Clip 3: Bergman—The Front Seat
In this clip, David Edwards recounts a story of riding the Washington, DC streetcars and busses with his grandmother. During an era in which African Americans were forced to sit or stand in the back of the bus, Edward’s entrepreneurial grandmother took advantage of this time to advertise her cleaning services. This story, perhaps one Edwards has told his whole life, places himself and his grandmother in the larger context of the Civil Rights movement. This clip illustrates Bergman’s inability to laugh quietly, but ability to build rapport. Edward’s fist pounding the table punctuates many sentences.
Clip 4: Bergman—The Beer Can
In this clip, Edwards discusses his shift from working in construction to working in the technology field. Edwards does not discuss alcohol or drug use until later in the interview, when asked by Bergman if that was a problem he had seen on the streets. The fact that many Americans perceive homeless people to be drunks is complicated by Edward’s story of working in a factory that manufactured beer cans. Edwards juxtaposes the robotic and human hands that manufacture beer cans, describing it as “an art form.”
Clip 5: Bergman—Free District ‘C’ & Me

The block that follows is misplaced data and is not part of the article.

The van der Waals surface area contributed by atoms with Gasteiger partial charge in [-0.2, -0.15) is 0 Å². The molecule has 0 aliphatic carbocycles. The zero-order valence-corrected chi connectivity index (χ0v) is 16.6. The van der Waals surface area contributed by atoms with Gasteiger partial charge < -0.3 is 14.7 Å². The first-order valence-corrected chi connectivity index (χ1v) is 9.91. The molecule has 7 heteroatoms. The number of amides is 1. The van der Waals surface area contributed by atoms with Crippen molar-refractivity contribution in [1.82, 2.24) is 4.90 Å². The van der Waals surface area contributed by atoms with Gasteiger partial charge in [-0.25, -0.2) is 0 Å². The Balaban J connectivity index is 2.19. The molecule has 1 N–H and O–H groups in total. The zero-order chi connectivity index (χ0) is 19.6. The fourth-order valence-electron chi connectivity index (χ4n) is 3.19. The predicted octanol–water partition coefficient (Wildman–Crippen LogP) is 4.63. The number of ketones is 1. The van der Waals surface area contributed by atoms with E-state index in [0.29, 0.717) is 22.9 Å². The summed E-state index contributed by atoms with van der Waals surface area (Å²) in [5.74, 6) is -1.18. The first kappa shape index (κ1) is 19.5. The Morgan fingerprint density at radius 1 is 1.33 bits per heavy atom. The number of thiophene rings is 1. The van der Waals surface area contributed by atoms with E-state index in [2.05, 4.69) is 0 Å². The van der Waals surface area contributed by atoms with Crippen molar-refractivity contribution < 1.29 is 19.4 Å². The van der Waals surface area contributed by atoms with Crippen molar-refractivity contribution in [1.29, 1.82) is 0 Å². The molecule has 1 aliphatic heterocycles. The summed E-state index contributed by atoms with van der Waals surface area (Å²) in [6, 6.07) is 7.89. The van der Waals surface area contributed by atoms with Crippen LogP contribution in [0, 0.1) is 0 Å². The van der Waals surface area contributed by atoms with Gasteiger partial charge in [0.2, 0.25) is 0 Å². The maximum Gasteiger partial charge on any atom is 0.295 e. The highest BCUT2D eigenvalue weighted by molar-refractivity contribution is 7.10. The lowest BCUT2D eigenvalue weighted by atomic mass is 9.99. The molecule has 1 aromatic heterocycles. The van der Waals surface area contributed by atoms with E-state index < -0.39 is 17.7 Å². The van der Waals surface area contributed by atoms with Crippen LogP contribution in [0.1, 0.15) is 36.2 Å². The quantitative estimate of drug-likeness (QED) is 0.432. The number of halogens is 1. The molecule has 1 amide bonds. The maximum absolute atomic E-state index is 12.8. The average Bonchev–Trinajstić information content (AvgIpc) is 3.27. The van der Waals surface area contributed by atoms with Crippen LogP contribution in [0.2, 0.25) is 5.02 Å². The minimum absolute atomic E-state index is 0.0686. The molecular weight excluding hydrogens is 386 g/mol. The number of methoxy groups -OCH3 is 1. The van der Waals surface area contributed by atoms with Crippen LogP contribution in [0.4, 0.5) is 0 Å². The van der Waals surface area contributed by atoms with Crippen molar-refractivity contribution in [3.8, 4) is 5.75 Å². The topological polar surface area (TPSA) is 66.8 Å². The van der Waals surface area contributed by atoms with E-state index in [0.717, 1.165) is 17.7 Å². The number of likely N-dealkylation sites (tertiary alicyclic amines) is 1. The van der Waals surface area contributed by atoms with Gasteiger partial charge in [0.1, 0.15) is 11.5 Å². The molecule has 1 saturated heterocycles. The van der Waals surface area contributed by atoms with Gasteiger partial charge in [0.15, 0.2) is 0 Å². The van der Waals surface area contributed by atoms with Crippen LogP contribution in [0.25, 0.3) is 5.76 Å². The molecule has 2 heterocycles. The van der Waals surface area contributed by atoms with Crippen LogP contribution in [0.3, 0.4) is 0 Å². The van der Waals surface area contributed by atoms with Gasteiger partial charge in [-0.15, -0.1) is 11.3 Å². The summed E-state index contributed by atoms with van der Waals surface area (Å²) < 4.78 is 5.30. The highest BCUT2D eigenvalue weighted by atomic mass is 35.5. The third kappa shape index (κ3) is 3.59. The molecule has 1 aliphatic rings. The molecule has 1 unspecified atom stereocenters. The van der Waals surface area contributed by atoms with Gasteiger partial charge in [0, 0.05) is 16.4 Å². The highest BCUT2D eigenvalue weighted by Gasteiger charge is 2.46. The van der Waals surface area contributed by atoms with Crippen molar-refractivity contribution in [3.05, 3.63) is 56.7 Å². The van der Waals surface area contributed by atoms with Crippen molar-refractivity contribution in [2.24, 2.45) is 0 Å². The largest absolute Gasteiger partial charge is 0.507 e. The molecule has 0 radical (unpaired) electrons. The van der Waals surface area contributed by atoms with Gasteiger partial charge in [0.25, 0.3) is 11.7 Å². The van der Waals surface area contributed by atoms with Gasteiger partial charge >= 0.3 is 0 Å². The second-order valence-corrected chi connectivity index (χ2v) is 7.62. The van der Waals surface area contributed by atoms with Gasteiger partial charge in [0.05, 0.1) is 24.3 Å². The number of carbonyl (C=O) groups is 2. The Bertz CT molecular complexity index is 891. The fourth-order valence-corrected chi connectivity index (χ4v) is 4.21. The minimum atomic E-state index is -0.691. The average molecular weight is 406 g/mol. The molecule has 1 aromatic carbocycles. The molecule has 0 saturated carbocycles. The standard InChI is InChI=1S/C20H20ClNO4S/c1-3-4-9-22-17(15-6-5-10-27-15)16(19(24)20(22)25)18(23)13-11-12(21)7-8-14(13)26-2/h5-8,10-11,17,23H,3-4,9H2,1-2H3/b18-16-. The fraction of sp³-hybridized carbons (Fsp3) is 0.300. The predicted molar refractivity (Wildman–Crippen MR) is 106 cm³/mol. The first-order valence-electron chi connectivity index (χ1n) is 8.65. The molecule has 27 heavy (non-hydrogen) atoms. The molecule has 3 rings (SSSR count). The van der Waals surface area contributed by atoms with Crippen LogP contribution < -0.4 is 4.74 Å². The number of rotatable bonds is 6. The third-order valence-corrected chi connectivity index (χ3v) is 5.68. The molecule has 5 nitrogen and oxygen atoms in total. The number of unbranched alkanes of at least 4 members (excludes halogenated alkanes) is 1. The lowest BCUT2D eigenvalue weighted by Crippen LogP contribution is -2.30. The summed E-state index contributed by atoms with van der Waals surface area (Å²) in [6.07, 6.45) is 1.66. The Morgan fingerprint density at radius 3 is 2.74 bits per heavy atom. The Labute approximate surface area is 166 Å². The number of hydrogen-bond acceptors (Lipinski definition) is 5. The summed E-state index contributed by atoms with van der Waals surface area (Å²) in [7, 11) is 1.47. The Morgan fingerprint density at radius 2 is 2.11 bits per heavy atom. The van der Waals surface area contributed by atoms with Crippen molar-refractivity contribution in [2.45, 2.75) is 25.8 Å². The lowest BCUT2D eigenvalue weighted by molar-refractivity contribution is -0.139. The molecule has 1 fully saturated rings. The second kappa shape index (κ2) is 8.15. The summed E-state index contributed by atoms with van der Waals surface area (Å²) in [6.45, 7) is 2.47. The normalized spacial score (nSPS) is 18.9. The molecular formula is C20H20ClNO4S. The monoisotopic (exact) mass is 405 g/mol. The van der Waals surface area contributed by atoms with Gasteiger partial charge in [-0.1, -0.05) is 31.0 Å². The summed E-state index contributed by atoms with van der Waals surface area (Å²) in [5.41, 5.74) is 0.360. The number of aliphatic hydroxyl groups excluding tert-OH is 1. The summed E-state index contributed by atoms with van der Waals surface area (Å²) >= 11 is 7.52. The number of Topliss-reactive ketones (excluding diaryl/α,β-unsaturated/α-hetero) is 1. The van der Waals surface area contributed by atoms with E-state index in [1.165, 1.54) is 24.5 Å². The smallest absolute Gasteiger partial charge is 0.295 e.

Edwards’ poetry is indicative of the changes in his life. Edwards began his work history as a man who worked with his hands in trades, then moved to more technical pursuits like computer technology, and now considers himself to be a poet and a novelist. Despite Edwards’ natural aptitude for technology and other similar pursuits, poetry is his passion. Edwards’ life changing advice from a social worker to “write it all down” resulted in a closer examination of his life and the decisions he had made that had gotten him to where he was. Poetry serves as a way for Edwards to express himself and move others. He connects his personal struggle to that of the District of Columbia.
Clip 6: Bergman—Divorce
Nearly halfway through the interview, Bergman is finally starting to get it. First, she asked how late the shelters were open, and what was to happen to someone who worked an overnight shift. Edwards revealed he had worked an overnight shift after the breakdown of his marriage. Unable to stay in shelters and sleep during the day, Edwards slept in his car overnight. This is a good example of getting at a person’s more personal history without directly asking them about it. Edward’s love of storytelling is evident in this clip.
Clip 1: Warren_transportation
Robert Warren discusses the problems the homeless have meeting their everyday needs without ready access to transportation.
Clip 1: Feaster_importance_of_downtown
In this clip, Nkechi Feaster addresses why it is so important to have a centrally located shelter in Washington, DC. In particular, she makes the case for keeping a shelter on 2nd Street NW.
Clip 1: Lewis_being_homeless_in_nwdc
Lewis remembers he and his brother coming to northwest DC after becoming homeless in the 1980s. He recalls that southeast had no shelters at the time.